Malkowski made several other assertions which Ward holds up as proof that the performance-related reasons given for her discipline and discharge are pretextual. But as we are about to explain, none of these assertions is of much help to Ward's case.
For example, Malkowski attributed the teller error rate at the TriCity branch, which had a large number of customers and transactions, to a high turnover rate among the tellers and the lag time in recruiting, training, and placing new tellers. Malkowski Aff. pp 3, 4. This type of allegation may suggest that the bank unfairly held Ward to account for problems that were beyond her control, but it does not suggest that the bank's reasons for criticizing her performance and then discharging her were pretextual. See, e.g., Giannopoulos v. Brach & Brock Confections, Inc., 109 F.3d 406, 410-11 (7th Cir. 1997).
More pertinent in that regard is Malkowski's recollection that a white branch manager who had worked under his supervision "performed most of his functions for years below expectations and goals" but was not terminated, and that the white supervisors of employees who were discovered to have stolen and/or embezzled funds (and terminated for it) were likewise not fired. Malkowski Aff. pp 7-9. The district court found such averments "inadmissible" because they lacked sufficient detail. Order at 3-4. "Inadmissible" may not be the right label for such evidence, as there was nothing in the form or content of Malkowski's averments which rendered them improper.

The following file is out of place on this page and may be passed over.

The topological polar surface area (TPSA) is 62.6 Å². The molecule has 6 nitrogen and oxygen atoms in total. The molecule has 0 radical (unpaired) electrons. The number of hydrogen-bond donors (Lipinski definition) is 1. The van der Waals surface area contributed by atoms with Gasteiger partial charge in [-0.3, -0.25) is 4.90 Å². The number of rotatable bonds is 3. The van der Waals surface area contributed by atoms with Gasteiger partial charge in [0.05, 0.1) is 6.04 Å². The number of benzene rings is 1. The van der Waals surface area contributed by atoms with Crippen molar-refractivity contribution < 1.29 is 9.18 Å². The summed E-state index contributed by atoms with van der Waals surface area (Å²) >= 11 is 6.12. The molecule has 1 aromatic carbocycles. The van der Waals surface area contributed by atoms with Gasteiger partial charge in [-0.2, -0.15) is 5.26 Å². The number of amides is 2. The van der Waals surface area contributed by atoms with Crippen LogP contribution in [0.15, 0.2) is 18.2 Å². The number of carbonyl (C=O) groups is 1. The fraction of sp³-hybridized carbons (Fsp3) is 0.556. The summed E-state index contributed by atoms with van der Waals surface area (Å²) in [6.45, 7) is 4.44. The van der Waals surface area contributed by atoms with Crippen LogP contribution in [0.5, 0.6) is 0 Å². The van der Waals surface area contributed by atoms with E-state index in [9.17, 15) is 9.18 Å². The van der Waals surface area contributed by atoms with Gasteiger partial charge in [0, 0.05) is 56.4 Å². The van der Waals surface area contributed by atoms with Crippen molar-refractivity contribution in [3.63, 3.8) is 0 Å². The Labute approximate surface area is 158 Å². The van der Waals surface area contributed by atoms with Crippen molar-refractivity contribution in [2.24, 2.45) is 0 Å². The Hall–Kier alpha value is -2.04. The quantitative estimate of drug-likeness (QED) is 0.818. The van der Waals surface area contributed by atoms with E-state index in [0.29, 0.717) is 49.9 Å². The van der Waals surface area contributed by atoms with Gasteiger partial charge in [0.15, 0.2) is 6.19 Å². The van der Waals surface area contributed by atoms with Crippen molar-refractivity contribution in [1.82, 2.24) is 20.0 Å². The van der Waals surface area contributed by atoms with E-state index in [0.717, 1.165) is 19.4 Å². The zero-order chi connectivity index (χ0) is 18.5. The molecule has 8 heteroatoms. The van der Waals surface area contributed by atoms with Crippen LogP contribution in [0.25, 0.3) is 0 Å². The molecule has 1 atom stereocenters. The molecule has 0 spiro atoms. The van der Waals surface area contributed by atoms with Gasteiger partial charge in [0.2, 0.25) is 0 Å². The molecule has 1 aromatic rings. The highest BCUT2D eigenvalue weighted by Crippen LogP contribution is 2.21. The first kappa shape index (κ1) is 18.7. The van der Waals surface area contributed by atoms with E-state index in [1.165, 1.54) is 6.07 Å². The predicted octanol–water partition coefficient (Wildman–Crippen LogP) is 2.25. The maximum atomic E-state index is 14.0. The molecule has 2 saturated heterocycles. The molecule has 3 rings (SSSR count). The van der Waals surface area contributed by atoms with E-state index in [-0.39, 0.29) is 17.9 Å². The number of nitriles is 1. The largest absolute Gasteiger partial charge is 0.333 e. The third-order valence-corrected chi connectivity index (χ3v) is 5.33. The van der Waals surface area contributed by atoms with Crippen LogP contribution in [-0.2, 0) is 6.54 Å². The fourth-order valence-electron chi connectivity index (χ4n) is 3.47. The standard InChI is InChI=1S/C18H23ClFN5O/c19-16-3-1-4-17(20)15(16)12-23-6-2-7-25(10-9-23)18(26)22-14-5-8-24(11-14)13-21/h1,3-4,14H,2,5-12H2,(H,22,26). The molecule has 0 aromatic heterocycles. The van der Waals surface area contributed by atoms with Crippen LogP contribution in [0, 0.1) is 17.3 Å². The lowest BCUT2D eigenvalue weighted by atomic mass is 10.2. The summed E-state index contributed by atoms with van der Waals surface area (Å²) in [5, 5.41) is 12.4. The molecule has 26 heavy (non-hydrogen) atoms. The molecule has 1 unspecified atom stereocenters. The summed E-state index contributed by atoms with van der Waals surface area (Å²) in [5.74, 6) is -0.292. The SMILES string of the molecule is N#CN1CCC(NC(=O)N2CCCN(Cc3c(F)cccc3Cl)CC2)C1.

Ultimately these averments do not help Ward establish pretext, however. That another manager, not African-American, was kept on despite performing below expectations does not alone cast doubt on the rationale for Ward's termination, because the other manager's shortcomings may have been in areas of less immediate concern to the bank than the problems that occurred under Ward's supervision. The fact that other supervisors were not fired when their subordinates engaged in criminal activity is similarly unenlightening, as Malkowski's affidavit does not reveal to what extent those supervisors may have been responsible for the crimes. The bank says that it fired Ward because she did not correct the recurrent security lapses and failure to observe bank protocol about which she had been warned repeatedly. Nothing in Malkowski's affidavit reveals that similarly situated managers were treated more favorably than Ward was.5